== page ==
Unknown – January, 2007


Bert was a lion-hearted little brown bat who survived all odds.

In early spring of 2002, Bert was found in the sub-zero snowdrifts of Glacier National Park in Alaska, barely clinging to life. The wings that once carried him so well, the ears that once twitched as they echolocated and the tail pouch that held his nightly catch, were all now consumed by the insidious effects of frostbite. But through the caring heart of the Park Wilderness Manager, Bert was rescued from his frozen environment and brought to safety. Bat World was contacted to see if it was possible to save Bert’s life and give him a quality captive care life. Through the cooperation of Alaska Fish and Game, this tiny miracle of miracles that weighed less than a quarter, was placed in a specially designed 20 lb., heavily padded, bat transport case and shipped on an Alaskan Airlines jet that was met at midnight at the Dallas, TX Airport. Bert was immediately transferred to Bat World Sanctuary where he received the critical care he so desperately needed.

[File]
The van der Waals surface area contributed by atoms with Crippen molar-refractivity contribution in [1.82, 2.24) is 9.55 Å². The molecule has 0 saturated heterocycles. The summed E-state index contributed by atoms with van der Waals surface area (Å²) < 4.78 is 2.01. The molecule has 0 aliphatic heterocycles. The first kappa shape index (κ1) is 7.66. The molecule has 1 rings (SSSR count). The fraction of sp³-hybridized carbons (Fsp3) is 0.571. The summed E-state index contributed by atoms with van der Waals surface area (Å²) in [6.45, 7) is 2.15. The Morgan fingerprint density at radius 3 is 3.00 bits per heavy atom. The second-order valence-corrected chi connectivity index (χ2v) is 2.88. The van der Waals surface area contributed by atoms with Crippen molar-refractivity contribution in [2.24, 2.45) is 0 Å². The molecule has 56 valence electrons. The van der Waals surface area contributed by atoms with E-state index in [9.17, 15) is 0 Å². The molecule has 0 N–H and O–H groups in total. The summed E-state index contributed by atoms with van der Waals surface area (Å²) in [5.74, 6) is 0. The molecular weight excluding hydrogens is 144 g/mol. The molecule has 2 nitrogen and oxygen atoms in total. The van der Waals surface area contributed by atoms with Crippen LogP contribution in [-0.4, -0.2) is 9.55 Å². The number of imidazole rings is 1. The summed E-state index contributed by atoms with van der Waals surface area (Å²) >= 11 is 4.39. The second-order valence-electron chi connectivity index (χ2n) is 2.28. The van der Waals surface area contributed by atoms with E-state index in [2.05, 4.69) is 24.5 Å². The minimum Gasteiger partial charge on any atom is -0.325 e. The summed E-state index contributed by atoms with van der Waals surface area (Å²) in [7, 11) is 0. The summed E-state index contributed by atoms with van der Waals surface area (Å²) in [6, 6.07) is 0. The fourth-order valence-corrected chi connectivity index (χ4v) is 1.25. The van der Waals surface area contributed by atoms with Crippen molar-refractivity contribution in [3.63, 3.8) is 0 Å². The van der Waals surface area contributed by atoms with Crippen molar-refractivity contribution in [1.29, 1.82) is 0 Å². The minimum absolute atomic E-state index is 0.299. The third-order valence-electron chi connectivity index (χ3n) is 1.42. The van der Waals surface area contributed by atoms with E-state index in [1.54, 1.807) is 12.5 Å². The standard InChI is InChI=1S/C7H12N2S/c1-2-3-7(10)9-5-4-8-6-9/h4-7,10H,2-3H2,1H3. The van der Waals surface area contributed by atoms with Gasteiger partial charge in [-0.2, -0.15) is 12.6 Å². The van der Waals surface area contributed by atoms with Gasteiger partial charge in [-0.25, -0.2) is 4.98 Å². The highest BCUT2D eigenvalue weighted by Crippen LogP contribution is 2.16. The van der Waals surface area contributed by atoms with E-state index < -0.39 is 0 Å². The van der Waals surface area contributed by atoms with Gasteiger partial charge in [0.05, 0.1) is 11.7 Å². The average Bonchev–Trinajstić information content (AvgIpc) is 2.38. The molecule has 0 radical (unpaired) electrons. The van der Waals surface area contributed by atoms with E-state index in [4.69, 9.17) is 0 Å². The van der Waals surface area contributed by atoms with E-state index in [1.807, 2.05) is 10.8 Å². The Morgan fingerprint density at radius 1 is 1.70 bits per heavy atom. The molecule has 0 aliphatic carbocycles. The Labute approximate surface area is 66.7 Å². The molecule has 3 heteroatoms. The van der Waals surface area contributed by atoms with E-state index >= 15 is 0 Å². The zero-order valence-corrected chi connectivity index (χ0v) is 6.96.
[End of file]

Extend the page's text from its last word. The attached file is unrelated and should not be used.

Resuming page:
Bert bravely accepted his fate as the effects of the frostbite claimed his delicate fingers, thumbs, forearms, ears and tail. Slowly these vital parts of his body turned to necrotic tissue and eventually had to be removed. But through it all, Bert persevered, maintained his pleasant disposition and nuzzled his tiny face against his caregiver’s hand to let her know everything was okay. Bert is one of those rare creatures who gave inspiration to those around him. He learned to self-feed and seemed very happy in the specially padded cage that he shared with another non-releasable little brown bat named Emmy. He had padded cave rocks, a lush foliage ceiling and a one-inch thick foam floor with flannel coverings in the winter to keep him warm and sheeting in the summer to keep him cool.

Bert spent several years with us before passing away of kidney failure. He remained faithful to his lady-love Emmy throughout his short life with us. Bert was truly a lion-hearted tiny miracle, and to this day is sorely missed.